I know you can picture it…. You’re at your desk, laptop or desktop (possibly both) within your reach. You’ve already put in a long day and you’re trying to take those few precious quiet moments to accomplish even more. As you think you’re finishing up that day’s task, you realize you missed a line, there’s a type, whatever it may be and you have to reopen that file before you shut down your computer for the day and reprint. (You wouldn’t want to distribute that product with an error – you have a critical audience who will be reading it.) As you continue to work, you take a moment, look at the clock and realize it now reads 5pm.
This sounds like any hardworking person at their job, at their desk, wrapping up their day. In reality though, this is me at my desk, 2 hours after my day has “ended.” Technically my day ended at 3:05 – 10 minutes after the bell rings to release the high schoolers. I know many think that when that bell rings, teachers then pack up their things and head home for the day as well. Wrong – well, mostly. There are a few teachers out there (we’ve all seen them) who manage to leave not long after the students do. However, what many don’t seem to realize is that for many teachers there no closing bell. There’s always the next thing to plan, that correction to make or those students who are coming in for help.
In fact, that was exactly my day today. This was one of my few days during the season that I do not have to stay after school for cheerleading practice. I plan on getting my test rewritten for tomorrow and getting ahead on writing my finals that I will be giving next week. So I have this all planned out…I have my game plan for the afternoon. I am ready to go! But, do our plans always go as we would like them to? No, of course not.
Instead, I have 2 students coming in for help on their writing. The kicker is, their assignments aren’t even for my class. Instead I am helping them rewrite cover letters, resumes and thank you letters for their Resource Management class, but that does not mean I am not going to help them. Instead, I have Songza up on my desktop behind me and example letters up on the laptop in front of me, and settle in to begin working with them on their writing. Before I know it, the clock is telling me it’s already 4pm and while we have made tremendous strides in the writing of my students, I have not yet accomplished what I originally set out to work on.
As we finish up and these two leave my classroom, I know that at this point I need to settle in, get focused (thank you Jack Johnson!) and get to work on that which I need to accomplish. Now don’t get me wrong…I said I needed to rewrite a test that I will be giving tomorrow, but what I mean is that in my years of teaching I have realized that teenagers have some sort of magnet that they are born with in their eyes. Most of the time this magnet must be on sleep mode, but as soon as a test or quiz is set in front of them it is automatically activated and you see the eyes begin to move around the room. It doesn’t matter if you have a the best or the worst student in your room…they all have this inability to look at the test directly in front of them. Instead, they are compelled to look left and right, up and down, even backwards. It is because of this weird biological mechanism that I have decided to create a second version of my already existing test.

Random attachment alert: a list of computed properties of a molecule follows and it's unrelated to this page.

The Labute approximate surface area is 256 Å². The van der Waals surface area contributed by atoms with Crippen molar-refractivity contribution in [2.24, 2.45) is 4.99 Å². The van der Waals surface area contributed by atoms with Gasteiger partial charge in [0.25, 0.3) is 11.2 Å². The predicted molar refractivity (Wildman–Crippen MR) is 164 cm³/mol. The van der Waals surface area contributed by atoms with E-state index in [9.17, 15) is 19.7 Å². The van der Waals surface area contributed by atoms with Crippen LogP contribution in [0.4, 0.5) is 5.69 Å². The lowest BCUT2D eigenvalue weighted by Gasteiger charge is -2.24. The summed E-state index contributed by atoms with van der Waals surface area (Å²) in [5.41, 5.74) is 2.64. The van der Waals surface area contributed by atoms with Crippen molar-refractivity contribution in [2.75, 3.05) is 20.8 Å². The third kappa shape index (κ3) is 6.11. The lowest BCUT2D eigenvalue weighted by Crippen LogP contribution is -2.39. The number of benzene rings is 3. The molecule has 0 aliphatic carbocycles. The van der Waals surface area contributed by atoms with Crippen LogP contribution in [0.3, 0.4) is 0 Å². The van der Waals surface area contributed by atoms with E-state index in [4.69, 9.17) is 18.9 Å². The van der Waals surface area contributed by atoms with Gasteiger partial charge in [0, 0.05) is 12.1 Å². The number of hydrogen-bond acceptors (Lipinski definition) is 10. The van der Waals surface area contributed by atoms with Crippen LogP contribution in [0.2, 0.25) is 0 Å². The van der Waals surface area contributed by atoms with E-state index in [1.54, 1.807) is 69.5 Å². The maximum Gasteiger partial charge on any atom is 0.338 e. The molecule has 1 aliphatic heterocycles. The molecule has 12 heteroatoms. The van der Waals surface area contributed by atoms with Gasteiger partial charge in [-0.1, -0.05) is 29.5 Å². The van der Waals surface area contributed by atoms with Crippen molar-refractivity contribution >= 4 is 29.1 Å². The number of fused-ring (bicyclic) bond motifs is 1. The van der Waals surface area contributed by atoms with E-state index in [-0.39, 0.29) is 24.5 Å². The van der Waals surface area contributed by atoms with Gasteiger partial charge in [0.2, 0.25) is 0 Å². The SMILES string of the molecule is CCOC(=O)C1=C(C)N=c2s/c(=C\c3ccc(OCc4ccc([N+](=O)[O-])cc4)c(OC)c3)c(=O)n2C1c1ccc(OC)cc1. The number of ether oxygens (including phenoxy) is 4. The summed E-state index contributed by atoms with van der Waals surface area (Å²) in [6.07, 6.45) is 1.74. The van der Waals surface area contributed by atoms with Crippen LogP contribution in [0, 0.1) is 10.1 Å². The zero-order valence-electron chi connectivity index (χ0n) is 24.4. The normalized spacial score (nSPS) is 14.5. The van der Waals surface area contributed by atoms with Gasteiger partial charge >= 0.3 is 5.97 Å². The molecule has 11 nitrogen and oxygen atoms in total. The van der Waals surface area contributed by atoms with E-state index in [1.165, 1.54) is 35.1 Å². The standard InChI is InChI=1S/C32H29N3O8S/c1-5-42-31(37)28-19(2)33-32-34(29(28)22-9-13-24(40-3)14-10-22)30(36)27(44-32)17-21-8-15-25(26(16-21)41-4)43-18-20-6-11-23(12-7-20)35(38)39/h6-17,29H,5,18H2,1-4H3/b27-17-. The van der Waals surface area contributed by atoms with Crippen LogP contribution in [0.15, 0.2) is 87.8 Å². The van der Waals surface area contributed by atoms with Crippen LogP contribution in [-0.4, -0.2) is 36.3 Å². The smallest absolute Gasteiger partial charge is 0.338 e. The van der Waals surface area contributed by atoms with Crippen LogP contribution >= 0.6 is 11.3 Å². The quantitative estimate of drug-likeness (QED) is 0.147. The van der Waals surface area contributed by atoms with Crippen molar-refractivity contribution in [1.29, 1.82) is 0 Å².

This brings us to my ability to somehow tune out the rest of the room (mostly-I’m still counting on my friend Jack to keep me going), zero in on the screen, and get my fingers to fly across the keyboard. As I work, and take multiple trips to the copier, I notice that my classroom and the hallway seem darker than they had just a few moments ago. As I settle back into my chair I risk a glance at the cock at the bottom of the computer screen and staring back at me are some numbers that I was not expecting to see….5:00.
It is at this point I realize that while I could stay, and am completely willing to stay, to work some more…I realize that I can’t. (The thought also enters my mind that my classroom has the ability to steal time and hide it away from me.) Instead, I still need to make it to the grocery store, and not take too long there either because I know that my dog is at home probably doing some sort of potty-dance in his cage as he waits for me. Parents and Teachers should be able to recognize this dance fairly well…you know the one, the one where the kid (in my case a furry-kid) starts wiggling and crossing their legs because they have to go right then. (This would certainly be a strage but interesting sight if my Pug actually did this.)
While I did get done the most important part, I (as always) have more to do. So if any of you manage to find those minutes that apparently run away, please let me know…I could always use them. Happy Teaching everyone!